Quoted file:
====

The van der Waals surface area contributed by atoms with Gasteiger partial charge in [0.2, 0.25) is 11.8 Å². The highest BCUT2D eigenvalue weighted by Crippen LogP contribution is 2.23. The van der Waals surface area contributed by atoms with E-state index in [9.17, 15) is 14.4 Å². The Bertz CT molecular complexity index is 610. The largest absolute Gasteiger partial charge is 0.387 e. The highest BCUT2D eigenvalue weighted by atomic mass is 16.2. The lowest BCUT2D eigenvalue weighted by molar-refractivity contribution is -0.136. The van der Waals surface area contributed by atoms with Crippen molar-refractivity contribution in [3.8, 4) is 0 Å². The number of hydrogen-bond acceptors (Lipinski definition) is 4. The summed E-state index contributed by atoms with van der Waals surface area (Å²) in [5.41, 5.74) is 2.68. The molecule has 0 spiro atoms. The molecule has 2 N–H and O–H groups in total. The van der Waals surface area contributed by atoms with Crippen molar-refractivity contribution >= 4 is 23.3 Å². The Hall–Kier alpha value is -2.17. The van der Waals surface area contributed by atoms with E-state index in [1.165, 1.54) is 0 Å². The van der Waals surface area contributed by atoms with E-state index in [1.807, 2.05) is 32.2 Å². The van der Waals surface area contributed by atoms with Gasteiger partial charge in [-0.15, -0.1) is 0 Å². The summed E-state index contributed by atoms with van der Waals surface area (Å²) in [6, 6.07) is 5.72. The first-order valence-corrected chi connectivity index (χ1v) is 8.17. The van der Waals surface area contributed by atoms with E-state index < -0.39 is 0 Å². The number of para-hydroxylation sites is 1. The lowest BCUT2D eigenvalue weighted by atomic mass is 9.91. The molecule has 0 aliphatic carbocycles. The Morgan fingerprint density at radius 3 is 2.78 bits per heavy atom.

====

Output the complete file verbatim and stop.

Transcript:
The van der Waals surface area contributed by atoms with Gasteiger partial charge in [0.2, 0.25) is 11.8 Å². The highest BCUT2D eigenvalue weighted by Crippen LogP contribution is 2.23. The van der Waals surface area contributed by atoms with E-state index in [9.17, 15) is 14.4 Å². The Bertz CT molecular complexity index is 610. The largest absolute Gasteiger partial charge is 0.387 e. The highest BCUT2D eigenvalue weighted by atomic mass is 16.2. The lowest BCUT2D eigenvalue weighted by molar-refractivity contribution is -0.136. The van der Waals surface area contributed by atoms with Crippen molar-refractivity contribution in [3.8, 4) is 0 Å². The number of hydrogen-bond acceptors (Lipinski definition) is 4. The summed E-state index contributed by atoms with van der Waals surface area (Å²) in [5.41, 5.74) is 2.68. The molecule has 0 spiro atoms. The molecule has 2 N–H and O–H groups in total. The van der Waals surface area contributed by atoms with Crippen molar-refractivity contribution >= 4 is 23.3 Å². The Hall–Kier alpha value is -2.17. The van der Waals surface area contributed by atoms with E-state index in [1.165, 1.54) is 0 Å². The van der Waals surface area contributed by atoms with E-state index in [1.807, 2.05) is 32.2 Å². The van der Waals surface area contributed by atoms with Gasteiger partial charge in [-0.15, -0.1) is 0 Å². The summed E-state index contributed by atoms with van der Waals surface area (Å²) in [6, 6.07) is 5.72. The first-order valence-corrected chi connectivity index (χ1v) is 8.17. The van der Waals surface area contributed by atoms with E-state index < -0.39 is 0 Å². The number of para-hydroxylation sites is 1. The lowest BCUT2D eigenvalue weighted by atomic mass is 9.91. The molecule has 0 aliphatic carbocycles. The Morgan fingerprint density at radius 3 is 2.78 bits per heavy atom.